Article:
It is increasingly common to hear of baristas winning competitions utilising famous Geisha coffees. As a result of this it turns out that many producers will find a great deal of interest in their coffee the day after big competitions! While Geisha is undoubtedly a beautiful experience, I believe it is somewhat of a surefire way to not disappoint. Geisha has a reputation and this can potentially distract judges away from what these competitions are about. Sensory judges in these very championships are often spoilt silly, with some of them having the honor of drinking more Geisha in a single competition day than they will ever find in a whole year being served in cafes.
In today’s context, the question before a championship is no longer ‘who will be using Geisha’ but rather ‘who will not be using it?’. I want to take a moment to recognise the fact that while Geisha may be overutilized at competitions, no World Barista Championship Winner in the last 5 years has used Geisha. They have all stayed true to appreciating the beauty of a particular varietal that they and their team specially selected for the competition. That is not to say that some of these coffees themselves are not rare or very special. The 2015 WBC winner from Australia Sasa Sestic stole the show with a coffee that can be classified as legendary, the Sudan Rume varietal. So I argue that knowledge and devotion to exploration of coffee should be valued above all else.
The reality of Geisha’s non-existence in cafes
As much as it is well endeared amongst professionals, the famous Geisha has yet to struck a chord with café consumers. We can partly blame it on the fact that these coffees taste best as filter brews (and cafés are pretty much a 80% espresso based business), lower supply than demand in terms of cultivation, and the hefty price tag.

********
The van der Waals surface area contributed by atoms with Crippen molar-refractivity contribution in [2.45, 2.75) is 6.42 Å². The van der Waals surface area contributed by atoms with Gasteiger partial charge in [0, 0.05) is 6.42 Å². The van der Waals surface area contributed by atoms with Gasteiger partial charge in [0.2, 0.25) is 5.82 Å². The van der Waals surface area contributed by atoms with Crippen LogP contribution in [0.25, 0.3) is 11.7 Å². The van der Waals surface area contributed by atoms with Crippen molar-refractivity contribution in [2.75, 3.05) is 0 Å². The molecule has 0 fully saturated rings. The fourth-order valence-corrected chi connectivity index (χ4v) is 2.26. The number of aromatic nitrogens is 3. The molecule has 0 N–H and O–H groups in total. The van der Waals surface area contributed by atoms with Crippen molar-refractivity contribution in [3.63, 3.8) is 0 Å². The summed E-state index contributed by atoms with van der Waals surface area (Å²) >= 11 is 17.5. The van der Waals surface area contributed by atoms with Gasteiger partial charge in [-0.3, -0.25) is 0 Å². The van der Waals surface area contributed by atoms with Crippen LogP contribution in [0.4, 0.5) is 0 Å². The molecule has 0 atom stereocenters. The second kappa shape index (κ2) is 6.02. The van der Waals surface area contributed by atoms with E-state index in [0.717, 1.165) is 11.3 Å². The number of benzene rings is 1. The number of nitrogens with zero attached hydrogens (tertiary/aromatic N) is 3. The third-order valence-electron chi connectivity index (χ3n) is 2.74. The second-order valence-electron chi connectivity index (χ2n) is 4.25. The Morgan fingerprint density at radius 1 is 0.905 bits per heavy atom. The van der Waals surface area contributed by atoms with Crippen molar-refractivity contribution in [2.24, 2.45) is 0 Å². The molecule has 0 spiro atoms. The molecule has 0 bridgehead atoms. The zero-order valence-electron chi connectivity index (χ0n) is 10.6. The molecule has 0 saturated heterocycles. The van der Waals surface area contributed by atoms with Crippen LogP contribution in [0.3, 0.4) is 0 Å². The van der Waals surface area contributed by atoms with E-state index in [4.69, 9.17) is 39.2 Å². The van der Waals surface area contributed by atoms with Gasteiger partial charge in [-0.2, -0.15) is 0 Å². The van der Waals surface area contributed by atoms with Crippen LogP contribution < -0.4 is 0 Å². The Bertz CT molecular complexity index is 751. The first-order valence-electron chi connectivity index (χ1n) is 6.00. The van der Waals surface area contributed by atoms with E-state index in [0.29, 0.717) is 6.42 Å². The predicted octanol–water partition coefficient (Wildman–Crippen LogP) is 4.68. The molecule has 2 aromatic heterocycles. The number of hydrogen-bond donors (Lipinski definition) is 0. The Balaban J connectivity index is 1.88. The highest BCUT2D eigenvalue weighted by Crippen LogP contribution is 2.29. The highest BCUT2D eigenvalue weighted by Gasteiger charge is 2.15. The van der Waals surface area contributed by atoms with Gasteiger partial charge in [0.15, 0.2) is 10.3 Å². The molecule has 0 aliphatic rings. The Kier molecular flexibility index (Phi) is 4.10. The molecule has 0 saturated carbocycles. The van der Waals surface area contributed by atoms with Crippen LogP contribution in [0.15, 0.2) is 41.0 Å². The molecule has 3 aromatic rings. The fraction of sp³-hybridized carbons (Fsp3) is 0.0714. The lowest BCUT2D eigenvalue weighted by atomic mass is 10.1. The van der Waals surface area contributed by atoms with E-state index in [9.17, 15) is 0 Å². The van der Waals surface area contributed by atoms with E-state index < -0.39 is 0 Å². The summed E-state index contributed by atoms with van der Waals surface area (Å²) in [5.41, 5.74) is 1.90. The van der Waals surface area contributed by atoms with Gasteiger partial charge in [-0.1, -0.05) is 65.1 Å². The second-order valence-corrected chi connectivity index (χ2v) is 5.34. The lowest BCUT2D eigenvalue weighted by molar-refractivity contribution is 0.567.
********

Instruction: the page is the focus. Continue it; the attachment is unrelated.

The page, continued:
Truth be told, simply not enough café operators and/or owners are willing to break the bank and buy the greens to be roasted and supplied to their respective cafés only to be drunk by their very own baristas! Customers get turned off by the idea of having to fork out four to five times more than they would for their regular coffee. The reality is that the majority of consumers simply do not possess the knowledge to understand the price and the hype. Some consumers find it too gentle to even be considered as coffee! This is not hard to understand when the standard order is a tall milk-based drink with a blend that is roasted to bring out the chocolate and caramelised flavours while sacrificing bean complexity.
To conclude, the idea of Geisha as a mainstream coffee remains a fantasy as long as businesses are not enticed by consumers to even consider buying Geisha and make it available. Perhaps if a great deal of quality Geisha lots were to become available in the future this fantasy may turn into a reality, but for now that’s just an idea. At the end of the day, consumers drive the demand. At least I shall remain content sipping Geisha’s while judging in championships until Barista’s move on to something else.